And he said, The LORD came from Sinai, and rose up from Seir unto them; he shined forth from mount Paran, and he came with ten thousands of saints: from his right hand went a fiery law for them.

Genesis 21:21
And he dwelt in the wilderness of Paran: and his mother took him a wife out of the land of Egypt.

Numbers 10:12
And the children of Israel took their journeys out of the wilderness of Sinai; and the cloud rested in the wilderness of Paran.

Hazeroth

Numbers 11:35
And the people journeyed from Kibrothhattaavah unto Hazeroth; and abode at Hazeroth.

Numbers 33:17,18
And they departed from Kibrothhattaavah, and encamped at Hazeroth…







Lexicon
These
אֵ֣לֶּה (’êl·leh)
Pronoun - common plural
Strong's Hebrew 428: These, those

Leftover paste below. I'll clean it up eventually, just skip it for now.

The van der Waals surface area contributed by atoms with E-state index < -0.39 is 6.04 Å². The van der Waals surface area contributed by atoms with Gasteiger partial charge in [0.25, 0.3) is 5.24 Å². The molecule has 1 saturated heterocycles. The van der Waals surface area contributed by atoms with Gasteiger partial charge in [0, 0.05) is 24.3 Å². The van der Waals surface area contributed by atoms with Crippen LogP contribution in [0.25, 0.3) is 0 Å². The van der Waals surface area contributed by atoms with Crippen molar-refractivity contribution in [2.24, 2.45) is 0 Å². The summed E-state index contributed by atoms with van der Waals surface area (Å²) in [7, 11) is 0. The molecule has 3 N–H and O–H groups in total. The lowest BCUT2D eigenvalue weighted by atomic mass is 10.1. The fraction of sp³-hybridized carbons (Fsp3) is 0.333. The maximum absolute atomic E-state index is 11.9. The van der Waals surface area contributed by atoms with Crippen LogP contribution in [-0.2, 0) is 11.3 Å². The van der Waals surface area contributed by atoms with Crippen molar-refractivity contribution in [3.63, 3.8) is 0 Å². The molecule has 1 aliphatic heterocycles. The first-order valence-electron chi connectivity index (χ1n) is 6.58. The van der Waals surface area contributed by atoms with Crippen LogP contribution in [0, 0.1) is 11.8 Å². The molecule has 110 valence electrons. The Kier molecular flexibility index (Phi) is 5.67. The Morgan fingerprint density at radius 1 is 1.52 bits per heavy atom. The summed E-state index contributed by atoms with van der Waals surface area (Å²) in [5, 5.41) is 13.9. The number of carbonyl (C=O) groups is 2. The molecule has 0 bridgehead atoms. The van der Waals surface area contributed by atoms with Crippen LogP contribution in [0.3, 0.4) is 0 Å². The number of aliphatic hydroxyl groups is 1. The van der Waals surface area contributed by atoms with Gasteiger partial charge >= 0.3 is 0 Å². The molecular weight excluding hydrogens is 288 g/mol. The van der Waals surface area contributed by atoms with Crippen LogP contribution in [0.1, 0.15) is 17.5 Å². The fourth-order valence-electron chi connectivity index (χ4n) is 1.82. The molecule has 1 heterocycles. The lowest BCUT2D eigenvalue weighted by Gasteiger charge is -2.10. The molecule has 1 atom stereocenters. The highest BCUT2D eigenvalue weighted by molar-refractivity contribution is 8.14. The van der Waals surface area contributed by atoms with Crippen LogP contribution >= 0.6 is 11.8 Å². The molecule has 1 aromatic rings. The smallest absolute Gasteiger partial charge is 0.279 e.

are the words
הַדְּבָרִ֗ים (had·də·ḇā·rîm)
Article | Noun - masculine plural
Strong's Hebrew 1697: A word, a matter, thing, a cause

that
אֲשֶׁ֨ר (’ă·šer)
Pronoun - relative
Strong's Hebrew 834: Who, which, what, that, when, where, how, because, in order that

Moses
מֹשֶׁה֙ (mō·šeh)
Noun - proper - masculine singular
Strong's Hebrew 4872: Moses -- a great Israelite leader, prophet and lawgiver

spoke
דִּבֶּ֤ר (dib·ber)
Verb - Piel - Perfect - third person masculine singular
Strong's Hebrew 1696: To arrange, to speak, to subdue

to
אֶל־ (’el-)
Preposition
Strong's Hebrew 413: Near, with, among, to

all
כָּל־ (kāl-)
Noun - masculine singular construct
Strong's Hebrew 3605: The whole, all, any, every

Israel
יִשְׂרָאֵ֔ל (yiś·rā·’êl)
Noun - proper - masculine singular
Strong's Hebrew 3478: Israel -- 'God strives', another name of Jacob and his desc